Joseph Kahaulelio Naoo passes on, 1924.


O Mr. Editor of the Kuokoa, Aloha a nui:—Please in your kindness allow me some space in your thing of pride, so that the family and friends of my dear husband, Joseph Kahaulelio, may know that he left this life from the home of his daughter, Mrs. Kuuleialoha Whaley, at Pearl City, Ewa, on Monday, Aug. 18, 1924, at 2 o’clock p. m., before me, his wife, and our children and grandchildren, on that evening that he was taken by the Borthwick Company to Honolulu to be cleansed.

My husband was born at Honouliwai, Molokai, by Kamaka (f) and Joseph Naoo (m); there were three children, and the elder sibling and younger sibling of my husband were taken earlier, leaving just him, but there are many children and grandchildren living who…


…are living, who grieve from this side.

In the days of his youth, his occupation was caring for horses and breaking in new horses, and because he was proficient at this work, he became important to his employers, and as his bosses were getting ready to leave Hawaii nei, they instructed him to take a wife, and he carried out their instructions, and when his bosses were ready to go back, they urged Joseph Kahaulelio and his wife to go along to California, and their wishes were followed without any hesitation or uncertainty; his bosses instructed them to make ready, for they would be leaving Maui behind with Los Angeles as their destination, and they went with their bosses over the sea to this foreign land, and there he lived and worked with his beloved employers, Mr. and Mrs. Willie Bailey, for nine years, and from their garden sprang three children, two girls and one boy, and because his companion, his first wife, left him, he asked his employers to let him go back to the land of his birth, and when he stepped onto the shores of his birth sands, his heavy thoughts were lightened, and after living with his children, he found a new wife, this being his second wife, and this mother died as well, and he married once again with me, and in my bosom he grew weary of me and the children and grandchildren of ours.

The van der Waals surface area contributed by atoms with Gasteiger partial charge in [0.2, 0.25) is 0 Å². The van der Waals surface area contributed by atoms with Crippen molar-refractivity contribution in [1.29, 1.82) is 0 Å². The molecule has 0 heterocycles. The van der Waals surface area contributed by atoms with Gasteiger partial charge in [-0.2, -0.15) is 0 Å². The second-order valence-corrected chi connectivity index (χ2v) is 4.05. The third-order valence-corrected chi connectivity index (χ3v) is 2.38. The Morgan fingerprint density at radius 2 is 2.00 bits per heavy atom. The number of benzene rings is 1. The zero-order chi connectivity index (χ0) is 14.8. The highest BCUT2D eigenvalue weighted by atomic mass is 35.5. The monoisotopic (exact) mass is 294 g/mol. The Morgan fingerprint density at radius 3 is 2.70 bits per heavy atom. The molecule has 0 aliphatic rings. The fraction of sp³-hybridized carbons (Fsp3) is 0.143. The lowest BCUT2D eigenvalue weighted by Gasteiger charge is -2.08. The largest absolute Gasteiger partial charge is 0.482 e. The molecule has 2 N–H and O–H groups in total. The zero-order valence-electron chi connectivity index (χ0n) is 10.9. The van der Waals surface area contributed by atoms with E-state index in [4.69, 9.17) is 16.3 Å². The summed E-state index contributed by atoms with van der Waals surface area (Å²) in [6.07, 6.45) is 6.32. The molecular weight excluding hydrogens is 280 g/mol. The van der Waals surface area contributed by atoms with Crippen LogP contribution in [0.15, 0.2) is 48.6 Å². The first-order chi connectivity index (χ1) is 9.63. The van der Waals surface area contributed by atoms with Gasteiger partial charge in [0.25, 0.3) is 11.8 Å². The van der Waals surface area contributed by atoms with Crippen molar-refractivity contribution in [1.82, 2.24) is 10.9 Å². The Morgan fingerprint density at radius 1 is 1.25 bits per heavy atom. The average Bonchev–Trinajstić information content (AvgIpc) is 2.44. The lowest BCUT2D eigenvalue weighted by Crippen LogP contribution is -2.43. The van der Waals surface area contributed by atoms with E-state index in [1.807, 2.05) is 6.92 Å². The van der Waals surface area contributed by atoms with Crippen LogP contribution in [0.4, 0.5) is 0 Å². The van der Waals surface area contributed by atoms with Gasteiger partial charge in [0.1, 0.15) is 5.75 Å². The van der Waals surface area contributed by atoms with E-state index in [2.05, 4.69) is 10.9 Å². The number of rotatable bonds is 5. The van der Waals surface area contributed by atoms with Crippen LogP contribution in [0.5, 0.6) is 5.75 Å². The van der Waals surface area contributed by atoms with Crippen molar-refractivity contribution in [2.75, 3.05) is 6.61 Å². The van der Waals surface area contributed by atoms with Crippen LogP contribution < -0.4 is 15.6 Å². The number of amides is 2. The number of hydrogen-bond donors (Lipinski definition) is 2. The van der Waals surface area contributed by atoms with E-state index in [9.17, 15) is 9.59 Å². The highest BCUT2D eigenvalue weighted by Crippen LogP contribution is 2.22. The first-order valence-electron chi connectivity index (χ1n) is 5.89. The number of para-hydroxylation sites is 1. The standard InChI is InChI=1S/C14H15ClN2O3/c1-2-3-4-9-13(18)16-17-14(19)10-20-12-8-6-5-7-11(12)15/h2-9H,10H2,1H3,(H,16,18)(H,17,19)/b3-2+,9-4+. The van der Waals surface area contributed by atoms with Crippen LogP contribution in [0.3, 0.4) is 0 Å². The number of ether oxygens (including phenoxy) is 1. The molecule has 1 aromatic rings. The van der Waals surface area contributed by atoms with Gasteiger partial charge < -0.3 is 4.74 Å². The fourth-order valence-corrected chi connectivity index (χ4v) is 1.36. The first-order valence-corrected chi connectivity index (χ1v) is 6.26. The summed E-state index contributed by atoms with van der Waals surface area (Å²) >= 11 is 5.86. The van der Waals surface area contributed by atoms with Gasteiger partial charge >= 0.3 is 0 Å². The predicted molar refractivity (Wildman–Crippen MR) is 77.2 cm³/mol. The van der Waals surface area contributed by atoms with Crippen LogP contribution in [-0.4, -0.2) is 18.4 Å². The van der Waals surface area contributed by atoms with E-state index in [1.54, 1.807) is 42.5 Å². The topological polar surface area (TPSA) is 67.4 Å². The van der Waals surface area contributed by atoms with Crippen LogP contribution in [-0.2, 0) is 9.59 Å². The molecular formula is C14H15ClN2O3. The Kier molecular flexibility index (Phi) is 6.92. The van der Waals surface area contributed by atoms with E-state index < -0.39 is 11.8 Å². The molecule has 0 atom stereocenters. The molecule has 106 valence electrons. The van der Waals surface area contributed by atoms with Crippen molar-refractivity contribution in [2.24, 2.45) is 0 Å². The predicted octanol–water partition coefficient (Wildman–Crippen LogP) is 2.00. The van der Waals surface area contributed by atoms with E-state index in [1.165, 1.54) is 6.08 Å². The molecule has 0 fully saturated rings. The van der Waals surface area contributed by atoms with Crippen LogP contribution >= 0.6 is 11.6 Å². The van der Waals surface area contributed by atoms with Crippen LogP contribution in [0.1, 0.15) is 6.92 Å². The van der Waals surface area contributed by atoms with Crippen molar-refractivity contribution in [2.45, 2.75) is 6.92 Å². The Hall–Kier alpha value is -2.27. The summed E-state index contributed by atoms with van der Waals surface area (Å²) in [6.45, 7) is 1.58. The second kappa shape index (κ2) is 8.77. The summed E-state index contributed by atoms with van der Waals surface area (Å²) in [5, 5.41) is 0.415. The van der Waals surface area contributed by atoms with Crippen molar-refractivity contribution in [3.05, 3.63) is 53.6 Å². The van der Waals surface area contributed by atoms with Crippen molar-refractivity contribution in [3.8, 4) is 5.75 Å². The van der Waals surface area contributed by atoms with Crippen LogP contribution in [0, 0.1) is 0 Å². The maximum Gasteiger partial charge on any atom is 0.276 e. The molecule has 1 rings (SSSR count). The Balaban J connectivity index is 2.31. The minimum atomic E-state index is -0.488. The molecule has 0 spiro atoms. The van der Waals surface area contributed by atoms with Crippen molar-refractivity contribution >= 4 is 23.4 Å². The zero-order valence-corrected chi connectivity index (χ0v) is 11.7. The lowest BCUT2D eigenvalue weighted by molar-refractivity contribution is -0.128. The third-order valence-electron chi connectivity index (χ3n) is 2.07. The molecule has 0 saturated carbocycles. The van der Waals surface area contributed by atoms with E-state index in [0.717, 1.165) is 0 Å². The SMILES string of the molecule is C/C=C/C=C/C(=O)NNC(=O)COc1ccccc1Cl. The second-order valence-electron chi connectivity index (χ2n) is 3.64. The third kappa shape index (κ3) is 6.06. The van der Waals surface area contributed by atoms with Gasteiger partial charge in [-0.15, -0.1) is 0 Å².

He lived and worked aboard the government refuse collecting scow on the sea for a number of years, and was a sweeper at the dock, and he stayed there for a long time, for thirty years, and during the last session of the legislature he was one who received livelihood support.

My husband has a big family now living: three children with sons-in-law, sixteen grandchildren, and one great-grandchild, the precious pearls given by God as a monument to him.

He was a brethren of the joint Kawaiahao and Moiliili Church. It is He who giveth and He who taketh away; blessed always be His holy name.

Me in sorrow,


And the Family.

(Kuokoa, 9/4/1924, p. 6)


Ka Nupepa Kuokoa, Buke LXIII, Helu 36, Aoao 6. Sepatemaba 4, 1924.

Hawaiians deported from Samoa, 1891.

Hawaiians From Samoa

Aboard the steamship Zealandia which landed this past Saturday, these Hawaiian friends came back from Samoa due to the deportation proclamation by King Malietoa, and their passage was paid for by funds from the Legislature which was set aside. Here are their names: Kimo Kukona and wife, Kawelu and wife, Kaolola, Kaluna, Moanalua, and Kahinu. They said that life in those islands was comfortable, and suitable for the health, but they could not stay long because of King Malietoa’s deportation order. There is much leprosy spreading there.

Hairama Kaumialii and Mose wed Samoan wives. The latter named is a sailor on the Kaimiloa who abandoned ship at Samoa. They both will return under the deportation law. Kauaua, a sailor from the Kaimiloa who fled, assimilated to the Samoan way of life, and is covered in a tattoo. These are the Hawaiians who remained and are preparing to return: Mose, Kaliko, Kauaua, Keoni, A. B. Kaaukuu, Mrs. Maria, Lui, Mrs. Akahi, Luna, Miss Kalua, Mrs. Kaulahao, Kanaauao, Kamaka, Kauaki, Meekue, and Hailama Kaumialii. As for James Keau, he is well off, living in the islands of Tonga, and is far from the authority of this expulsion order by King Malietoa.

[If some of my posts look familiar to some of you, they are being reposted from my old Hoolaupai Facebook page. They cannot be easily found on that page, and that was one of the major reasons for starting this one. Here at least i can do tags and categories, and hopefully that makes them easier to find. Google also does a pretty good job of making them searchable!]

(Kuokoa, 1/17/1891, p. 2)


Ka Nupepa Kuokoa, Buke XXX, Helu 3, Aoao 2. Ianuari 17, 1891.